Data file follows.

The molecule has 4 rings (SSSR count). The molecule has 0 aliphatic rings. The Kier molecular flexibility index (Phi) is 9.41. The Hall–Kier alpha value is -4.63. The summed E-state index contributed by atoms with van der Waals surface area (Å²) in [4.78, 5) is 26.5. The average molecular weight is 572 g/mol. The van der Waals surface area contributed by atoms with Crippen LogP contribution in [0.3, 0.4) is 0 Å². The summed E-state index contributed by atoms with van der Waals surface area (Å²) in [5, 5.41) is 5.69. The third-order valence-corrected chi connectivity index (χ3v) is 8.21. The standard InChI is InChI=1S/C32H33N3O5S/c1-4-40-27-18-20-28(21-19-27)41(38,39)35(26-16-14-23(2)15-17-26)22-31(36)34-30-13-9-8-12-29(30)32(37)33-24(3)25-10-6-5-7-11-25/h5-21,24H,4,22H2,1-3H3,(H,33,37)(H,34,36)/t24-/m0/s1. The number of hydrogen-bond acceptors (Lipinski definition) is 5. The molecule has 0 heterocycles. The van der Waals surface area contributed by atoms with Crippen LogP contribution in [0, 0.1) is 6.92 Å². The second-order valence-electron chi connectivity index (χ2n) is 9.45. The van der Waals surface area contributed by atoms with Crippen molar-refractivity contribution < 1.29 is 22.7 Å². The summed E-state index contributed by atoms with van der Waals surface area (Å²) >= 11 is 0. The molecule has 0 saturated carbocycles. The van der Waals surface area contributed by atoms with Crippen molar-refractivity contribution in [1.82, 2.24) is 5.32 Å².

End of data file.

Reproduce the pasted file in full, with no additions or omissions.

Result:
The molecule has 4 rings (SSSR count). The molecule has 0 aliphatic rings. The Kier molecular flexibility index (Phi) is 9.41. The Hall–Kier alpha value is -4.63. The summed E-state index contributed by atoms with van der Waals surface area (Å²) in [4.78, 5) is 26.5. The average molecular weight is 572 g/mol. The van der Waals surface area contributed by atoms with Crippen LogP contribution in [0.3, 0.4) is 0 Å². The summed E-state index contributed by atoms with van der Waals surface area (Å²) in [5, 5.41) is 5.69. The third-order valence-corrected chi connectivity index (χ3v) is 8.21. The standard InChI is InChI=1S/C32H33N3O5S/c1-4-40-27-18-20-28(21-19-27)41(38,39)35(26-16-14-23(2)15-17-26)22-31(36)34-30-13-9-8-12-29(30)32(37)33-24(3)25-10-6-5-7-11-25/h5-21,24H,4,22H2,1-3H3,(H,33,37)(H,34,36)/t24-/m0/s1. The number of hydrogen-bond acceptors (Lipinski definition) is 5. The molecule has 0 heterocycles. The van der Waals surface area contributed by atoms with Crippen LogP contribution in [0, 0.1) is 6.92 Å². The second-order valence-electron chi connectivity index (χ2n) is 9.45. The van der Waals surface area contributed by atoms with Crippen molar-refractivity contribution < 1.29 is 22.7 Å². The summed E-state index contributed by atoms with van der Waals surface area (Å²) >= 11 is 0. The molecule has 0 saturated carbocycles. The van der Waals surface area contributed by atoms with Crippen molar-refractivity contribution in [1.82, 2.24) is 5.32 Å².